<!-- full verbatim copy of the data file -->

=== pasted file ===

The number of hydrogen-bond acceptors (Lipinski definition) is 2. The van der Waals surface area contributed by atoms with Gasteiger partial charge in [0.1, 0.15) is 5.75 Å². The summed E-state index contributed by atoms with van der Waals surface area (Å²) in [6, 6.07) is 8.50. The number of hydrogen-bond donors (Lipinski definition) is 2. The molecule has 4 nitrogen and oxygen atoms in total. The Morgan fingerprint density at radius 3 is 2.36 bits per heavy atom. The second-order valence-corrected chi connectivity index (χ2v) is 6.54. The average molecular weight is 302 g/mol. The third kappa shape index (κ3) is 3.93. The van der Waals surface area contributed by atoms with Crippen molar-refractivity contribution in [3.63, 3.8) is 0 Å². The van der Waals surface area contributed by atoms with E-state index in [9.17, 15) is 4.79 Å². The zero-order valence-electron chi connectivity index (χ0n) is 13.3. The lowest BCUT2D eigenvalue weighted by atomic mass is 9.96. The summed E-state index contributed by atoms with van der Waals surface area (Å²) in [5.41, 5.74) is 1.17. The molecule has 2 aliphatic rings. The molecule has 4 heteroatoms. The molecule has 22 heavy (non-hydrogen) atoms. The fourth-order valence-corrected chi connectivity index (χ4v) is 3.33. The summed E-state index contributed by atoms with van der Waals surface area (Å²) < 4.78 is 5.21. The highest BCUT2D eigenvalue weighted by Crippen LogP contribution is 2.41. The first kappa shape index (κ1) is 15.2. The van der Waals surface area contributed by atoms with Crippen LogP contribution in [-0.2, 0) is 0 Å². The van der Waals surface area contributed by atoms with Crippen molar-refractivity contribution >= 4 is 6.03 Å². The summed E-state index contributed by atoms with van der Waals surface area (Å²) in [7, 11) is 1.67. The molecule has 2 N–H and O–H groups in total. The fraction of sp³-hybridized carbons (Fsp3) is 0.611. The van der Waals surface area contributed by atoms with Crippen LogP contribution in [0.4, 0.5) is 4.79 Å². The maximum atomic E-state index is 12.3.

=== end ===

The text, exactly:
The number of hydrogen-bond acceptors (Lipinski definition) is 2. The van der Waals surface area contributed by atoms with Gasteiger partial charge in [0.1, 0.15) is 5.75 Å². The summed E-state index contributed by atoms with van der Waals surface area (Å²) in [6, 6.07) is 8.50. The number of hydrogen-bond donors (Lipinski definition) is 2. The molecule has 4 nitrogen and oxygen atoms in total. The Morgan fingerprint density at radius 3 is 2.36 bits per heavy atom. The second-order valence-corrected chi connectivity index (χ2v) is 6.54. The average molecular weight is 302 g/mol. The third kappa shape index (κ3) is 3.93. The van der Waals surface area contributed by atoms with Crippen molar-refractivity contribution in [3.63, 3.8) is 0 Å². The van der Waals surface area contributed by atoms with E-state index in [9.17, 15) is 4.79 Å². The zero-order valence-electron chi connectivity index (χ0n) is 13.3. The lowest BCUT2D eigenvalue weighted by atomic mass is 9.96. The summed E-state index contributed by atoms with van der Waals surface area (Å²) in [5.41, 5.74) is 1.17. The molecule has 2 aliphatic rings. The molecule has 4 heteroatoms. The molecule has 22 heavy (non-hydrogen) atoms. The fourth-order valence-corrected chi connectivity index (χ4v) is 3.33. The summed E-state index contributed by atoms with van der Waals surface area (Å²) < 4.78 is 5.21. The highest BCUT2D eigenvalue weighted by Crippen LogP contribution is 2.41. The first kappa shape index (κ1) is 15.2. The van der Waals surface area contributed by atoms with Crippen LogP contribution in [-0.2, 0) is 0 Å². The van der Waals surface area contributed by atoms with Crippen molar-refractivity contribution >= 4 is 6.03 Å². The summed E-state index contributed by atoms with van der Waals surface area (Å²) in [7, 11) is 1.67. The molecule has 2 N–H and O–H groups in total. The fraction of sp³-hybridized carbons (Fsp3) is 0.611. The van der Waals surface area contributed by atoms with Crippen LogP contribution in [0.4, 0.5) is 4.79 Å². The maximum atomic E-state index is 12.3.